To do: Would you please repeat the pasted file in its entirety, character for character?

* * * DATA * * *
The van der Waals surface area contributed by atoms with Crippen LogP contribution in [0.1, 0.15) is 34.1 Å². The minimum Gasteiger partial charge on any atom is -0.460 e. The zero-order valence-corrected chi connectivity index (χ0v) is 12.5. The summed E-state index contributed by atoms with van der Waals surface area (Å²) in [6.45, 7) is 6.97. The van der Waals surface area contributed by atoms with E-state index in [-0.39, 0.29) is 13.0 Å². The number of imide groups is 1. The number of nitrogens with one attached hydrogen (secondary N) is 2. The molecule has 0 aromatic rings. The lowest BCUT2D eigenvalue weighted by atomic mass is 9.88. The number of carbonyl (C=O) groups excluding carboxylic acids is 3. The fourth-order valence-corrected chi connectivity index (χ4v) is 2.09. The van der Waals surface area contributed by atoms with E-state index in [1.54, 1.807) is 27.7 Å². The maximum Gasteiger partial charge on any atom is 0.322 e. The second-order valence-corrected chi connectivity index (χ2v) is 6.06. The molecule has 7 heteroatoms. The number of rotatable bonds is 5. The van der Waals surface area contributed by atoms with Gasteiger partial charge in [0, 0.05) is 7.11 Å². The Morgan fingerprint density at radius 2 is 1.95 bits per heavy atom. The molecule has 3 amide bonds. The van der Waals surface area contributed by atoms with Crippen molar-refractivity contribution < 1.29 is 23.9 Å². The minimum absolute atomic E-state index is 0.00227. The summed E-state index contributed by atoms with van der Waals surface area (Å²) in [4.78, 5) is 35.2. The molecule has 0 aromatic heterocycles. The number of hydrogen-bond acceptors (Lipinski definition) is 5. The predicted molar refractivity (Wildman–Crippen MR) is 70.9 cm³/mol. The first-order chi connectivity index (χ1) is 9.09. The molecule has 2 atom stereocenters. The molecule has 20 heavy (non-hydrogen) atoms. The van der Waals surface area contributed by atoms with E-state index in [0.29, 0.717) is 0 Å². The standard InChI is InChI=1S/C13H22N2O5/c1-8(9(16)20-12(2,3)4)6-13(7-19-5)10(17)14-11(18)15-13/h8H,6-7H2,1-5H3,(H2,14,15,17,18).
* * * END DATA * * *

The van der Waals surface area contributed by atoms with Crippen LogP contribution in [0.1, 0.15) is 34.1 Å². The minimum Gasteiger partial charge on any atom is -0.460 e. The zero-order valence-corrected chi connectivity index (χ0v) is 12.5. The summed E-state index contributed by atoms with van der Waals surface area (Å²) in [6.45, 7) is 6.97. The van der Waals surface area contributed by atoms with E-state index in [-0.39, 0.29) is 13.0 Å². The number of imide groups is 1. The number of nitrogens with one attached hydrogen (secondary N) is 2. The molecule has 0 aromatic rings. The lowest BCUT2D eigenvalue weighted by atomic mass is 9.88. The number of carbonyl (C=O) groups excluding carboxylic acids is 3. The fourth-order valence-corrected chi connectivity index (χ4v) is 2.09. The van der Waals surface area contributed by atoms with E-state index in [1.54, 1.807) is 27.7 Å². The maximum Gasteiger partial charge on any atom is 0.322 e. The second-order valence-corrected chi connectivity index (χ2v) is 6.06. The molecule has 7 heteroatoms. The number of rotatable bonds is 5. The van der Waals surface area contributed by atoms with Gasteiger partial charge in [0, 0.05) is 7.11 Å². The Morgan fingerprint density at radius 2 is 1.95 bits per heavy atom. The molecule has 3 amide bonds. The van der Waals surface area contributed by atoms with Crippen molar-refractivity contribution < 1.29 is 23.9 Å². The minimum absolute atomic E-state index is 0.00227. The summed E-state index contributed by atoms with van der Waals surface area (Å²) in [4.78, 5) is 35.2. The molecule has 0 aromatic heterocycles. The number of hydrogen-bond acceptors (Lipinski definition) is 5. The predicted molar refractivity (Wildman–Crippen MR) is 70.9 cm³/mol. The first-order chi connectivity index (χ1) is 9.09. The molecule has 2 atom stereocenters. The molecule has 20 heavy (non-hydrogen) atoms. The van der Waals surface area contributed by atoms with E-state index in [0.29, 0.717) is 0 Å². The standard InChI is InChI=1S/C13H22N2O5/c1-8(9(16)20-12(2,3)4)6-13(7-19-5)10(17)14-11(18)15-13/h8H,6-7H2,1-5H3,(H2,14,15,17,18).